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Urinary PCA3 Adds to Predictive Models in Patients Presenting for Initial and Repeat Biopsy for Detection of Prostate Cancer

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Key Points

  • PCA3 score > 60 had a positive predictive value of 80% in biopsy-naive patients, and score < 20 had a negative predictive value of 88% in those presenting for second biopsy.
  • The addition of PCA3 to Prostate Cancer Prevention Trial risk scoring improved accuracy of detection of any and high-grade cancers in patients presenting for initial and repeat biopsies.

In a study reported in the Journal of Clinical Oncology, Wei et al found that use of urinary prostate cancer antigen 3 (PCA3) measurement could improve avoidance of repeat prostate biopsy and detection of prostate cancer in biopsy-naive patients.

This National Cancer Institute study involved 859 men (mean age, 62 years) from 11 centers scheduled for diagnostic prostate biopsy between December 2009 and June 2011.

Positive and Negative Predictive Values

PCA3 scores were reported as a ratio of urinary PCA3 mRNA to prostate-specific antigen mRNA. Among men presenting for initial prostate biopsy, PCA score > 60 had a sensitivity of 42%, specificity of 91%, and positive predictive value of 80% (95% confidence interval [CI] = 72%–86%) for detection of any cancer. Among men presenting for repeat biopsy, PCA score < 20 had negative predictive value of 88% (95% CI = 81%–93%), with sensitivity and specificity of 76% and 52% for absence of cancer.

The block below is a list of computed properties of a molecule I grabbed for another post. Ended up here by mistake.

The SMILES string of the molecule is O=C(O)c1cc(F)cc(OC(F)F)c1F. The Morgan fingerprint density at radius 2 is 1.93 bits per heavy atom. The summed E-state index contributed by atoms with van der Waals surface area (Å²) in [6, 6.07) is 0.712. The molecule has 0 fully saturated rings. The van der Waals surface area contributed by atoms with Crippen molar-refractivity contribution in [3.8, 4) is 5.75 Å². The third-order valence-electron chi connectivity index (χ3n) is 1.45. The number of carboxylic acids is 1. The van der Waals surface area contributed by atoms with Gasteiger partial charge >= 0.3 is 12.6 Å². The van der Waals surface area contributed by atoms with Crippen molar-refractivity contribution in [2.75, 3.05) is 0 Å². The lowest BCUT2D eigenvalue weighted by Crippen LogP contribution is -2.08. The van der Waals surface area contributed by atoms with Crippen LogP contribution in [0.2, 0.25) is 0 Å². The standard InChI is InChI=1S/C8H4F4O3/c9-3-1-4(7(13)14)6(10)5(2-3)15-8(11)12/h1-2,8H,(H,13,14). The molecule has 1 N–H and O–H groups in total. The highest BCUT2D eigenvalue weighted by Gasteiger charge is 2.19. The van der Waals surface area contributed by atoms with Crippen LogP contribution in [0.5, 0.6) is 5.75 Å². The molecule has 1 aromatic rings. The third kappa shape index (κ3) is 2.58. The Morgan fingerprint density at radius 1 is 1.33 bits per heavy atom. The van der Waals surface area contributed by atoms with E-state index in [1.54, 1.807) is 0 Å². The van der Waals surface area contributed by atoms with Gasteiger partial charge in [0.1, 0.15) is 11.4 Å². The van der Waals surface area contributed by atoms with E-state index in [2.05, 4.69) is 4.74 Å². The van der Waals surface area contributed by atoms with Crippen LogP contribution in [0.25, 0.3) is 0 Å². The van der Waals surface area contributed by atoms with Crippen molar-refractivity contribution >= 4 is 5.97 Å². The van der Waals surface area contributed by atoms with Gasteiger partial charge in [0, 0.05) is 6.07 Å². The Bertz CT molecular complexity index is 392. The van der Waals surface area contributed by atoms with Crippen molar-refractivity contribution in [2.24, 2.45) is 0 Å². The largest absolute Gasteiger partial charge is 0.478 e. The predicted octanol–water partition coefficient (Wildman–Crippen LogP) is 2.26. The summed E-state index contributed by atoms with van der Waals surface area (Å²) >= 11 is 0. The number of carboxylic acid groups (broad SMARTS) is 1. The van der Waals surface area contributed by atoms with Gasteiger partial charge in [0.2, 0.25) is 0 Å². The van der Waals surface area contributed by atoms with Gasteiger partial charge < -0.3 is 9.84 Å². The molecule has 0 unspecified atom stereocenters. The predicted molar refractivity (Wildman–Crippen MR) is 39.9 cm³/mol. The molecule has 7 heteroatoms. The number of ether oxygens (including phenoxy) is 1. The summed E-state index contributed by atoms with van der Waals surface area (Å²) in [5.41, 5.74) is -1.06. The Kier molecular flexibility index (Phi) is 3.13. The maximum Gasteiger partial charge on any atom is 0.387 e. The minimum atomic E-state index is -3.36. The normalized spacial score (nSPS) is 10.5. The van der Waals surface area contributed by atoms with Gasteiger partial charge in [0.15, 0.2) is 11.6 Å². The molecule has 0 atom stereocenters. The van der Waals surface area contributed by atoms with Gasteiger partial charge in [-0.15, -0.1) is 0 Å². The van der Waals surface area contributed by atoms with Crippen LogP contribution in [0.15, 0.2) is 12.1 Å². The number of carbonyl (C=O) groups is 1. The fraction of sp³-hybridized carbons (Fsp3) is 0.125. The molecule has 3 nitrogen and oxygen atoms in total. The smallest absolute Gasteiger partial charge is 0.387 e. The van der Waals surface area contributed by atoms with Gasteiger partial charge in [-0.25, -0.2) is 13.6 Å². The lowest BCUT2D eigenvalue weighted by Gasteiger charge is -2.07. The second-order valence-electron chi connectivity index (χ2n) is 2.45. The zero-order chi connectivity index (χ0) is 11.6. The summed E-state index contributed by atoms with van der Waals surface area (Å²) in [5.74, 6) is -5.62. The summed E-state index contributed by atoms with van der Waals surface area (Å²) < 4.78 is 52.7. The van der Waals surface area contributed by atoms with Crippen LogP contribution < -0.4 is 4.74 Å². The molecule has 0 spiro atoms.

Addition of PCA3 to Risk Model

In receiver operating characteristic area under the curve (AUC) analysis, the addition of PCA3 to the Prostate Cancer Prevention Trial risk calculator (including age, race, prostate-specific antigen, digital rectal exam abnormalities, prior negative biopsy, and family history of prostate cancer) increased AUC from 0.68 to 0.79 (P < .001) for initial biopsy detection of any cancer, from 0.64 to 0.69 (P < .003) for repeat biopsy detection of any cancer, from 0.74 to 0.78 (P < .001) for initial biopsy detection of high-grade cancer, and from 0.74 to 0.79 (P = .003) for repeat biopsy detection of high-grade cancer.

The investigators concluded: “These data independently support the role of PCA3 in reducing the burden of prostate biopsies among men undergoing a repeat prostate biopsy. For biopsy-naive patients, a high PCA3 score (>60) significantly increases the probability that an initial prostate biopsy will identify cancer.”

John T. Wei, MD, University of Michigan, Ann Arbor, is the corresponding author for the Journal of Clinical Oncology article.

The study was supported grants from the National Cancer Institute. For full disclosures of the study authors, visit jco.ascopubs.org.

The content in this post has not been reviewed by the American Society of Clinical Oncology, Inc. (ASCO®) and does not necessarily reflect the ideas and opinions of ASCO®.


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